Sports bans aren't new.

In 1990, New York Yankees owner George Steinbrenner was banned from day-to-day management of the club by Major League Baseball Commissioner Fay Vincent.

Steinbrenner was reinstated in 1993.

Sterling is 80. He comes from another time and is not only the senior NBA owner –– since 1981 –– but also, although probably this won't surprise you, historically the very worst owner in all of sport.

Current and former NBA players praised the league's decision to punish LA Clippers owner Donald Sterling with a lifetime ban over racist remarks he made in an audio recording. Commissioner Adam Silver announced the punishment Tuesday, days after the audio emerged.

In addition to the lifetime ban, the NBA also fined Sterling $2.5 million.

We play for each other, for our fans, and for our families — not Donald Sterling.

That was the general message that players for the Los Angeles Clippers reiterated, off-mic, when the Sterling fiasco blew up over the weekend. They were being buffeted by questions about how, exactly, they might respond to allegations that Sterling, the team owner, had been recorded saying that he did not want black people to attend his team's games. Would they boycott? Would they be focused enough to be able to play?

Update at 2:15 p.m. ET: NBA Bans Sterling, Levies $2.5 Million Fine

The NBA is banning Los Angeles Clippers owner Donald Sterling, league Commissioner Adam Silver announced Tuesday, saying that its investigation has verified Sterling made racist comments in an audio recording that was made public Friday.

Saying that the NBA's investigation included a discussion with Sterling, Silver stated that the views he expressed "are deeply offensive and harmful."

Calling racist statements that were allegedly made by Los Angeles Clippers owner Donald Sterling "incredibly offensive," President Obama says he is confident the NBA will resolve the controversy that erupted after an audio recording of the comments was aired this weekend.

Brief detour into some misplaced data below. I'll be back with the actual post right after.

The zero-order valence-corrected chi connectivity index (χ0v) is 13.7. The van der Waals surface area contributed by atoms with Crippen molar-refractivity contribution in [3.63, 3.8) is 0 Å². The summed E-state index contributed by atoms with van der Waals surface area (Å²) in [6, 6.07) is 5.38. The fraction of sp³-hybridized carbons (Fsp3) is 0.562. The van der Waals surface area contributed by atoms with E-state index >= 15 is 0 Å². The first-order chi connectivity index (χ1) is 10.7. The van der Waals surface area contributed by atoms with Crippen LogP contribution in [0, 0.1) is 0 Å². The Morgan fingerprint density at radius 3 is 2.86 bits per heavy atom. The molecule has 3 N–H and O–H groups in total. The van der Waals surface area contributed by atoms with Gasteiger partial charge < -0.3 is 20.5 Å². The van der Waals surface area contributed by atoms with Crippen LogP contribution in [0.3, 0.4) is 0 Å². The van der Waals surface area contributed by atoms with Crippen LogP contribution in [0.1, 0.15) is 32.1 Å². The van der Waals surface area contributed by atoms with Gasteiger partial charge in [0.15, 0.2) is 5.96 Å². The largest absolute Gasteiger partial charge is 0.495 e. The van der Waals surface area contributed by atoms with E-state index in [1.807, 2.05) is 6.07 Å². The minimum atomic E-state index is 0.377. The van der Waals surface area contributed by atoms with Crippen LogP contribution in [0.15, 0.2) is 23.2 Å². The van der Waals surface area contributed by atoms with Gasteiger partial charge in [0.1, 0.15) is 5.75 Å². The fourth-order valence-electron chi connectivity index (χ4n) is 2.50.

An audio recording that reportedly captures Los Angeles Clippers owner Donald Sterling criticizing a woman for publicly "associating with black people" is prompting an NBA investigation into whether Sterling made that and other remarks, including a demand about Magic Johnson: "don't bring him to my games."

"Why are you taking pictures with minorities? Why?" the man asks in the recording, in which a man and woman argue over topics that include photos she posted to Instagram.

Governor Dannel Malloy announced a plan today for the state to play a major role in purchasing and protecting a 1,000 acre parcel, as open space, along Long Island Sound.  The Preserve, located in the towns of Old Saybrook, Essex and Westbrook, is considered to be the last, large unprotected coastal forest between New York and Boston.

Chion Wolf / WNPR

This was a week when Connecticut professors got rambunctious, when pine tar was discovered in places it shouldn't have been, and when President Obama played soccer with a robot. I can't guarantee which of these things will make its way onto our weekly pop culture roundtable, The Nose, except definitely the professors.

This one from UConn mocked and challenged the arguments of a creationist, and this one from Eastern was caught railing against Republicans, calling them "racist, misogynistic, money-grubbing people" and saying colleges will close if the GOP takes over the Senate.

Jeff Montgomery / Creative Commons

The Connecticut House of Representatives unanimously approved a measure today expanding Connecticut's concussion policy for young athletes. The bill now heads to the Senate for a vote.

When I was a young, cocksure lad in this business, one thing I hated was for anyone in the Old Guard to preface an observation about sports by saying, "It used to be ... "

Invariably, the point was that it used to be better.

I promised myself that I'd never become a "used-to-be" guy. But for the benefit of today's young, cocksure lads in the business, here I go: